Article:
1. Mental Health Surveillance Among Children — United States, 2005–2011. Center for Disease Control, accessed June 29.2017.
  2. Bureaucratic Organization and Educational Change. Association for Supervision and Curriculum Development (ASDC), accessed June 29, 2017.
  3. More Than 40% of Low-Income Schools Don't Get a Fair Share of State and Local Funds, Department of Education Research Finds. Department of Education, accessed June 29. 2017.
  4. America First: A Budget Blueprint to Make America Great Again., accessed June 29, 2017.
  5. Facts About School Mental Health Services. Seattle Social Development Project, accessed June 29, 2017.
  6. Health Education Curriculum Analysis Tool (HECAT). Center for Disease Control and Prevention, accessed June 29, 2017.
  7. Expanding school-based care. American Psychological Association, accessed June 29, 2017.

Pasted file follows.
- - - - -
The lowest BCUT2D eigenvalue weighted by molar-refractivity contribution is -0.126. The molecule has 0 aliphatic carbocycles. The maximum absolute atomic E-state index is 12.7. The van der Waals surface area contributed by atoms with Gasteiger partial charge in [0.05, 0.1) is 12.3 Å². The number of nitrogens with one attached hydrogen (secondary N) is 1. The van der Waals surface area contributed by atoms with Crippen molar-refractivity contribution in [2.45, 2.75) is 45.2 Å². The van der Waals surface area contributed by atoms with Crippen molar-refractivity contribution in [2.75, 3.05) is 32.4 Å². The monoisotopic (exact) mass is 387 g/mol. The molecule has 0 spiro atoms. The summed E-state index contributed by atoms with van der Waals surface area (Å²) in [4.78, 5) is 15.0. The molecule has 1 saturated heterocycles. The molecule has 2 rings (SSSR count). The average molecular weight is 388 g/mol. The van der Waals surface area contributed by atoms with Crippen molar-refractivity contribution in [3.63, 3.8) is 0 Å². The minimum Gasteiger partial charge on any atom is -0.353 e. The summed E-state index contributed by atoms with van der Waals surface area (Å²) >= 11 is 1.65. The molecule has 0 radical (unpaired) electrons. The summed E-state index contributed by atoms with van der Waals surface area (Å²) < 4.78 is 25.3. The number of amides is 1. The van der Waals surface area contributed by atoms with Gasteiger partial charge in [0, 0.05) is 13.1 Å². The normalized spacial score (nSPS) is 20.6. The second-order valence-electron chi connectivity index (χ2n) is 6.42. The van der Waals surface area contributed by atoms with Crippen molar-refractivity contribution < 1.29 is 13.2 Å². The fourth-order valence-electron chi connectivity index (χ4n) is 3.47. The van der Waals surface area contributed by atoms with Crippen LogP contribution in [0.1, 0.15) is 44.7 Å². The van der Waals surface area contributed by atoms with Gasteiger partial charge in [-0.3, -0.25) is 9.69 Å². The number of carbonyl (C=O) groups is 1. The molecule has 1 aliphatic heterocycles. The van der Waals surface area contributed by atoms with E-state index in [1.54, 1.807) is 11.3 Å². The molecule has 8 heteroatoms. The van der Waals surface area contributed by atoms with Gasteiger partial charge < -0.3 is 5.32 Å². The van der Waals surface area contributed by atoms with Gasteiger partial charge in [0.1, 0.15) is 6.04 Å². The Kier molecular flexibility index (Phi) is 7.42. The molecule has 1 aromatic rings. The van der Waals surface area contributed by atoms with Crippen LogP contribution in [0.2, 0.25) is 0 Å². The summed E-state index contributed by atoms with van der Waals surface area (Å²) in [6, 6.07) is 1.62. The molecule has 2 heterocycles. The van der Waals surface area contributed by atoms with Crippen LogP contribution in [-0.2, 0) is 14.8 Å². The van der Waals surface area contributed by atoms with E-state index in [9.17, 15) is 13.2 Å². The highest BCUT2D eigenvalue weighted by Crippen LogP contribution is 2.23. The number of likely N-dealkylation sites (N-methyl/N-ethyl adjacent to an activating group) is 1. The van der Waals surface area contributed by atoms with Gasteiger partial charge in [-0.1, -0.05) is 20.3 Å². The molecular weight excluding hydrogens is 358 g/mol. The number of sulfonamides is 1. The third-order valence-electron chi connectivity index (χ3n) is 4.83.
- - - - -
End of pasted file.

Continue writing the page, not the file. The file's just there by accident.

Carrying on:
8. Schools expand mental health care. American Psychological Association, accessed June 29, 2017.
  9. HECAT: Module MEH, mental and emotIonal health currIculum. Center for Disease Control and Prevention, accessed June 29, 2017.

APA Reference
Lee-Smith, M. (2017, June 28). The Future of Mental Health Education, HealthyPlace. Retrieved on 2024, June 19 from

Author: Mel Lee-Smith

Mel Lee-Smith is a freelance writer, blogger, and editor fuelled by a lifelong passion for language (and coffee). She writes because she wants to make a difference. Connect with her on her websiteTwitter, Facebook, Medium or Google+.